If you have any doubt about the suitability of the course, please contact our Student Registration & Enquiry Service.
It would be useful to read the set text The Greatest Benefit to Mankind, R. Porter, Fontana Press. If you have not previously taken an Open University arts course, we advise you to read The Arts Good Study Guide, E. Chambers and A. Northedge, The Open University.
As a student of The Open University, you should be aware of the content of the Module Regulations and the Student Regulations which are available on our Essential documents website.
Written transcripts of any audio components and Adobe Portable Document Format (PDF) versions of printed material are available. Some Adobe PDF components may not be available or fully accessible using a screen reader and musical notation and mathematical, scientific, and foreign language materials may be particularly difficult to read in this way. The study materials are available on audio in DAISY Digital Talking Book format. Other alternative formats of the study materials may be available in the future. Our Services for disabled students website has the latest information about availability.
One of the aims of this course is to utilise the rich heritage of visual imagery available to students in the history of medicine. One of the learning outcomes for this course is for students to develop their ability to analyse visual sources e.g. a poor quality nineteenth-century print of a public surgical procedure. Alternative arrangements can be made for blind and severely visually impaired students who experience difficulty in achieving this learning outcome. Visually impaired students have successfully completed the course. Students who have a background in the study of images gained whilst usefully sighted may be able to draw upon this experience in interpreting such images. Students are able to magnify CD-ROM images within the limits of standard computer applications, but no textual descriptions or alternative formats of images will be available and the use of a sighted assistant to interpret images would conflict with the required learning outcome. Blind and visually impaired students are encouraged to contact our Student Registration & Enquiry Service for advice before registering for this course.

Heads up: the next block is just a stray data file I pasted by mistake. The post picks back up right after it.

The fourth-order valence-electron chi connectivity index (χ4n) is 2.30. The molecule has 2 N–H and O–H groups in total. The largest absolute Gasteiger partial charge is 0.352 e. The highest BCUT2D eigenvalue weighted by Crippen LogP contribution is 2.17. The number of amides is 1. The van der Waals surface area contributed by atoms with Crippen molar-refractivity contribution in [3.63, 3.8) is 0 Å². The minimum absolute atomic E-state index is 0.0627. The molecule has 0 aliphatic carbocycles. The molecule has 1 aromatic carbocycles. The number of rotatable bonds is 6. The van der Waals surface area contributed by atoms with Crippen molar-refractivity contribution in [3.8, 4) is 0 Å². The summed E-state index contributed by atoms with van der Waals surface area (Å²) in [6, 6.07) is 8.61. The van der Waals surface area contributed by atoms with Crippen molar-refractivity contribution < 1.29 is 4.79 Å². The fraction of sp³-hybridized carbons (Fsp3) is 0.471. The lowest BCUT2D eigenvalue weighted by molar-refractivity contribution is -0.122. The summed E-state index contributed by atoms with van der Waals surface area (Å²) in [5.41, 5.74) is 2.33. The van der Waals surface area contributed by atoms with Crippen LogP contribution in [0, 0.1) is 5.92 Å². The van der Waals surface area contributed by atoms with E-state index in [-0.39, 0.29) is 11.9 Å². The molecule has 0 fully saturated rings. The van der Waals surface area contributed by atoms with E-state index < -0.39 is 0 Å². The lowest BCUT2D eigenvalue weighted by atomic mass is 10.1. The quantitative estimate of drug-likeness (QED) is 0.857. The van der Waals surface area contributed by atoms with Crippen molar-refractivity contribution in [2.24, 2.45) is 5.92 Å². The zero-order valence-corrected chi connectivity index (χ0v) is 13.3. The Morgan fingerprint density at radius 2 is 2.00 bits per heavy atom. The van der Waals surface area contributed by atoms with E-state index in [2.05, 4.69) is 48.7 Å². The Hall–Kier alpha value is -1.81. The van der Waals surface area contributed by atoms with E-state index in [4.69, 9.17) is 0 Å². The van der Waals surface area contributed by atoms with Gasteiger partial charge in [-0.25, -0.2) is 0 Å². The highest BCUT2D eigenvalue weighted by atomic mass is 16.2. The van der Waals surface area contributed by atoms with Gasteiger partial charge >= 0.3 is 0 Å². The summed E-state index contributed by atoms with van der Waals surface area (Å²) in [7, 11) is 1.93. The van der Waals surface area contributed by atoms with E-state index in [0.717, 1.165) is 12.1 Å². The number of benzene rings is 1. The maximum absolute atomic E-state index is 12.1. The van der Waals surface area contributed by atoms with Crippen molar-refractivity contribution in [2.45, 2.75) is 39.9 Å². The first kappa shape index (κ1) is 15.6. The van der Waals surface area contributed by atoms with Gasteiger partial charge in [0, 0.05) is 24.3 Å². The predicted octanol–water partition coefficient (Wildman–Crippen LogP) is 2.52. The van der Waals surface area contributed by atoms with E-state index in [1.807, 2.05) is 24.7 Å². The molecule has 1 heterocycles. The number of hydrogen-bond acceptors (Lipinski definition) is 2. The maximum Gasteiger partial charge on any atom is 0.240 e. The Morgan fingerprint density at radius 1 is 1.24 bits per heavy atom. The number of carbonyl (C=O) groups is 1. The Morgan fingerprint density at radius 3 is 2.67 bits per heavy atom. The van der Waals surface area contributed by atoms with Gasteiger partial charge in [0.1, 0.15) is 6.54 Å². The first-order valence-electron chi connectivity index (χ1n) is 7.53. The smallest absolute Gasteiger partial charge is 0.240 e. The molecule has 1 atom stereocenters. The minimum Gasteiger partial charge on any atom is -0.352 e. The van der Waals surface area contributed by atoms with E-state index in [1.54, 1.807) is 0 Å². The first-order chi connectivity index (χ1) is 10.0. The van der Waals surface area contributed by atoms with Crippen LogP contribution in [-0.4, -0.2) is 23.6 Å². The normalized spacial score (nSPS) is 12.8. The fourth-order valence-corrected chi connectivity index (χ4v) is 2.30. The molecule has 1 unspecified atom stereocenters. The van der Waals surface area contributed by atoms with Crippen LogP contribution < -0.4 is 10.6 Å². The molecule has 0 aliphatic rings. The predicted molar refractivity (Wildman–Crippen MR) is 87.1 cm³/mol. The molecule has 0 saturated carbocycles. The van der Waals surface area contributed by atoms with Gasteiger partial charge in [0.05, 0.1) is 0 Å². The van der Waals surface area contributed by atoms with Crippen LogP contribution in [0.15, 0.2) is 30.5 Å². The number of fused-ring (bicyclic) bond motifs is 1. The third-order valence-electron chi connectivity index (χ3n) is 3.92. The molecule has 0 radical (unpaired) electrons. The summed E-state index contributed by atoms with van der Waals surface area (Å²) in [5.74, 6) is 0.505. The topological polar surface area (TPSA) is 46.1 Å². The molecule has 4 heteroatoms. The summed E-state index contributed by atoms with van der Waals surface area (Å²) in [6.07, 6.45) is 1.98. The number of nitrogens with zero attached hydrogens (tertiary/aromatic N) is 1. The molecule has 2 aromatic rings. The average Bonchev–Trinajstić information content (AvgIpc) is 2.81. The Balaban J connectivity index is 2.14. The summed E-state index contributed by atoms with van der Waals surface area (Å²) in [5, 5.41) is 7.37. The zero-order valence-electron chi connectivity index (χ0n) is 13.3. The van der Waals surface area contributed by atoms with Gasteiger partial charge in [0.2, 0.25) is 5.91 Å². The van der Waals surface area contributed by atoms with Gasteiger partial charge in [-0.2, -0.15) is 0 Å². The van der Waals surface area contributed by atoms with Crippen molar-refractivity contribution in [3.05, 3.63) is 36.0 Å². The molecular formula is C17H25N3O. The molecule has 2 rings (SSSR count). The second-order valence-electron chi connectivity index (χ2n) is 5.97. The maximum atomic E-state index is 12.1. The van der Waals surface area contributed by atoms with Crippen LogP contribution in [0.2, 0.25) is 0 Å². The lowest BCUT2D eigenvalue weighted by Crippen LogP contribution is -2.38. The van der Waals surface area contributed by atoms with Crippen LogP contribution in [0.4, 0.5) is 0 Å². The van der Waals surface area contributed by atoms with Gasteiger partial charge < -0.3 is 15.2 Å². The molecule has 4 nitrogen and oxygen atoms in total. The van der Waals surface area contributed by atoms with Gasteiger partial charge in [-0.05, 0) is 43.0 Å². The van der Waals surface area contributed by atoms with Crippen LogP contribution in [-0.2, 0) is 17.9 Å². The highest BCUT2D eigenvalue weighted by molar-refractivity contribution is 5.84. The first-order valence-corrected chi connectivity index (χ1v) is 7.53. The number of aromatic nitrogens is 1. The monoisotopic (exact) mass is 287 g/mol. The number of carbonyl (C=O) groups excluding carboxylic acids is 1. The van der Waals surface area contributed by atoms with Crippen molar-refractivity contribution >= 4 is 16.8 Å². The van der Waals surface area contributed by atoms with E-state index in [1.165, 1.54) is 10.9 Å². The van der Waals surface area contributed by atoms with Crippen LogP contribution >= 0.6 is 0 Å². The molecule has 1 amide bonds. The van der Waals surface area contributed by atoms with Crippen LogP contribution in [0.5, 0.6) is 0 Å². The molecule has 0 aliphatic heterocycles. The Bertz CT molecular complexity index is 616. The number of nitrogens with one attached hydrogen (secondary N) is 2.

If you have particular study requirements please tell us as soon as possible, as some of our support services may take several weeks to arrange. Visit our Services for disabled students website for more information, including:
Books, other printed materials, audio CDs, DVD, CD-ROM, website.